To identify genes involved in flagellar motility, random mutant clones were generated using the transposon Tn5-RL27 as previously described (12) and screened on motility medium (tryptic soy broth, 0.3% agar). By using this approach, several nonmotile mutants were identified. The motility phenotype of one such mutant, designated BTF1, is shown in Fig. Fig.1.1. The location of the transposon insertion in strain BTF1 was determined by transposon-directed cloning (12) and revealed a transposon insertion (Fig. (Fig.2)2) in an open reading frame (ORF) that encodes a predicted protein with significant homology to FlhA, an essential component of the flagellar secretion apparatus (4). Immediately downstream we identified six ORFs encoding predicted flagellar structural proteins (FlgB and FlgC), flagellar secretion chaperones (FlgN and FlgA), the flagellar regulatory protein FlgM, and FlhE, a protein of unknown specific function (4, 13). Immediately upstream of FlhA an additional flagellar secretion protein, FlhB, was identified. These predicted proteins were greater than 80% similar and 60% identical to analogous proteins of Yersinia enterocolitica, Yersinia pestis, and Yersinia psuedotuberculosis. An additional ORF immediately upstream of FlhB was identified that encodes a protein with significant similarity (59% identical, 74% similar) to HreP, a virulence-associated protease present in Y. enterocolitica (10, 26).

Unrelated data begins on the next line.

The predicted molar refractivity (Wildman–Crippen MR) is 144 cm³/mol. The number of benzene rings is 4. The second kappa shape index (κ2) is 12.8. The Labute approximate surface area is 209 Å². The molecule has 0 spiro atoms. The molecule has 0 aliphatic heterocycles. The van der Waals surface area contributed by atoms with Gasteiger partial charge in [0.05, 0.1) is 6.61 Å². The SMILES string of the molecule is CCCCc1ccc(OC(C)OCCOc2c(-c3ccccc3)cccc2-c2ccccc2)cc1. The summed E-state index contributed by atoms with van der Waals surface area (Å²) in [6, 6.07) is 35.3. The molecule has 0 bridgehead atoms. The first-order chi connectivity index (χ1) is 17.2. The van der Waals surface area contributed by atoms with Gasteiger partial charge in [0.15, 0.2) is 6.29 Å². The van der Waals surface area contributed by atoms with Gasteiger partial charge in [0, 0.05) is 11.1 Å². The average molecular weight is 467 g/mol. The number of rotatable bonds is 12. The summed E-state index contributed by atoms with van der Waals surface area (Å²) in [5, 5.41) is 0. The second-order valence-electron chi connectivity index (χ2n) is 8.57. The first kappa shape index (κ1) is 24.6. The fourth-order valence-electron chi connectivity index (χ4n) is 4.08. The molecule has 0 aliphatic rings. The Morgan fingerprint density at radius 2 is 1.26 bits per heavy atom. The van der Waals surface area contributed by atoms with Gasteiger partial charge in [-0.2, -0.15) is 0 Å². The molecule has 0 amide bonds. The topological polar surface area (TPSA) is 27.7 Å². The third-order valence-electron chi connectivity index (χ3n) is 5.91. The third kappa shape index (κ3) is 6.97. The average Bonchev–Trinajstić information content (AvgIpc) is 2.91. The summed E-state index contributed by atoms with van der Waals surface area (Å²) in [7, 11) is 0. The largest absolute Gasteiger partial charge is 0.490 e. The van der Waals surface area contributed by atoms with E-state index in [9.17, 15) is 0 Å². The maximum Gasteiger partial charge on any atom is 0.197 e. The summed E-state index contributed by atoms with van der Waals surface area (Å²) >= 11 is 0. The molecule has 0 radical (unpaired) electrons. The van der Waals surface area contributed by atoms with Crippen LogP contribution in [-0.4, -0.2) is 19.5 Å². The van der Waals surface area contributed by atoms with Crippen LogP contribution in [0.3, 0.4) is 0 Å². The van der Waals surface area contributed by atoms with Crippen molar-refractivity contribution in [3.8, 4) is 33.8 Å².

The organization of the flhBAE-flgNMABC cluster in Y. ruckeri is identical to that of other Yersinia species (Fig. (Fig.2)2) with two noteworthy exceptions. First, hreP, present upstream of flhB in Y. ruckeri, Y. enterocolitica, and Y. frederiksenii, is absent at this position in the genomes of Y. pseudotuberculosis and Y. pestis KIM (Fig. (Fig.2)2) as well as in the genomes of Yersinia intermedia, Yersinia bercovieri, and Yersinia mollaretii (data not shown). Furthermore, hreP-like ORFs could not be found in the genome sequences of these other Yersinia species, indicating that this gene is likely unique to Y. ruckeri, Y. enterocolitica, and Y. frederiksenii. Additionally, the inv gene encoded between flhE and flgN in Y. enterocolitica and Y. pseudotuberculosis is absent at this position in Y. ruckeri. This gene encodes a virulence factor in Y. enterocolitica and Y. pseudotuberculosis that plays a critical role in intracellular invasion (11, 14, 17).